WorldMore Than 50 Killed In Benghazi, Tripoli Clashes
More Than 50 Killed In Benghazi, Tripoli Clashes
Foreign diplomats leave
At least 36 people were killed in Libya’s eastern city of Benghazi where Libyan Special Forces and Islamist militants clashed on Saturday night and Sunday morning, medical and security sources said.
The government said more than 150 people have died, many of them civilian, in the capital Tripoli and Benghazi in two weeks of fighting as clashes forced U.S. and foreign diplomats to pull out of the country.
In Tripoli, 23 people, all Egyptian workers, were killed when a rocket hit their home on Saturday during fighting between rival militias battling over the city’s main airport, the Egyptian state news agency reported.
Since the clashes erupted a fortnight ago, 94 people have died in the capital, and more than 400 have been injured as militias exchanged rocket and artillery fire across southern Tripoli, the health ministry said.
Another 55 people, mostly civilians, have been killed in Benghazi since the clashes have intensified over the last week between regular forces and Islamist terrorists who are entrenched in the city.
In the last two weeks, Libya has descended into its deadliest violence since the 2011 war that ousted Muammar Gadhafi, with the central government unable to impose order.
The United States, the United Nations and Turkey have pulled their diplomats out of the North African country.
The United States evacuated its embassy on Saturday, driving diplomats across the border into Tunisia under heavy military protection because of Tripoli clashes near the embassy compound.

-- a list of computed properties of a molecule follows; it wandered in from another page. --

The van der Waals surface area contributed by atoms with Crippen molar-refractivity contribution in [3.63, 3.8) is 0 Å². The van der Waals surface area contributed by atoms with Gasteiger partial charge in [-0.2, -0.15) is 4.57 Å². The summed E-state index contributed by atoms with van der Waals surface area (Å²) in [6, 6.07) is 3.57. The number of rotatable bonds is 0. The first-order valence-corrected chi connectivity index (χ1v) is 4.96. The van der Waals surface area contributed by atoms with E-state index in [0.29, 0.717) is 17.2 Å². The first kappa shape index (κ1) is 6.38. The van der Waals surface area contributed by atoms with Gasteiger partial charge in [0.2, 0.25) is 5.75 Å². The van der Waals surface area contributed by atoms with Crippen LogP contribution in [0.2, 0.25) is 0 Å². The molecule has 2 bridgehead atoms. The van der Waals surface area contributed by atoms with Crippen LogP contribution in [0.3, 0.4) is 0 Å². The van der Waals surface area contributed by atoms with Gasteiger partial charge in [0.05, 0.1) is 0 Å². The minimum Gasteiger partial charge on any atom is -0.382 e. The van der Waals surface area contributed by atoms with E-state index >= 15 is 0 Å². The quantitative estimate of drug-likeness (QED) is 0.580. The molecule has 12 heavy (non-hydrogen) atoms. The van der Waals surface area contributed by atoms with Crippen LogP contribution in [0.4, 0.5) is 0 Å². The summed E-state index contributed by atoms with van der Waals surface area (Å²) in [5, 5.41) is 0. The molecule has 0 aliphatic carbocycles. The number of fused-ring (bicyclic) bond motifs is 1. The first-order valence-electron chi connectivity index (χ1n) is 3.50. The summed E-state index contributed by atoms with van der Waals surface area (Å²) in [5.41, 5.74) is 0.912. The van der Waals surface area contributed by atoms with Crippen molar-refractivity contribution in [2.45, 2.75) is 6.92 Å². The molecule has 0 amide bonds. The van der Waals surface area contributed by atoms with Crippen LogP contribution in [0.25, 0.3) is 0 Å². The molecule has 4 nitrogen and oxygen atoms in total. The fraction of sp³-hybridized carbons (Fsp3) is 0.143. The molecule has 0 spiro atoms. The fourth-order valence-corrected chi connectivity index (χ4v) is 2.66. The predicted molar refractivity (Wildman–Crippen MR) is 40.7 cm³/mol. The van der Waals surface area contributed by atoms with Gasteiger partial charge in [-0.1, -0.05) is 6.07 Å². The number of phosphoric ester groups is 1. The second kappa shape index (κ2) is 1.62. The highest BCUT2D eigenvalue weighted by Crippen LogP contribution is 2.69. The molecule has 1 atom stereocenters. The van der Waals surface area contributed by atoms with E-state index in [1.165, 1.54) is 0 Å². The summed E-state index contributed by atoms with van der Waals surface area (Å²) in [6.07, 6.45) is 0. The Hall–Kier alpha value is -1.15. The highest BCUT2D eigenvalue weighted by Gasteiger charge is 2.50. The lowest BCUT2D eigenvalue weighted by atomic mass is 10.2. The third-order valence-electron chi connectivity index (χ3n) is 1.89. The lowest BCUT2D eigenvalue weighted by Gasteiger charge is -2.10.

A British embassy convoy was hit by gunfire during an attempted hijacking outside the capital Tripoli on the way to the Tunisian border, but no-one was injured in the incident, an embassy official said on Sunday.
“It was an attempted hijack as the convoy was on its way to the Tunisian border,” the official said. “No one was injured but vehicles were damaged.”
On Sunday, shelling continued in Tripoli around the international airport that is controlled by militias from the western city of Zintan. More Islamist-leaning rival brigades are trying to force them from the airport, which Zintanis have controlled since the fall of Tripoli.
But clashes were far heavier in Benghazi overnight, where regular army and air force units have joined with a renegade ex-army general who has launched a self-declared campaign to oust Islamist terrorists from the city.
A new Libyan parliament was elected in June and Western governments hope warring parties may be able to reach a political agreement when the lawmakers meet in August for the first session.
But three years after Gadhafi’s demise, Libya’s transition to democracy has been delayed by political infighting and militia violence. Armed groups have also targeted the oil industry to pressure the state.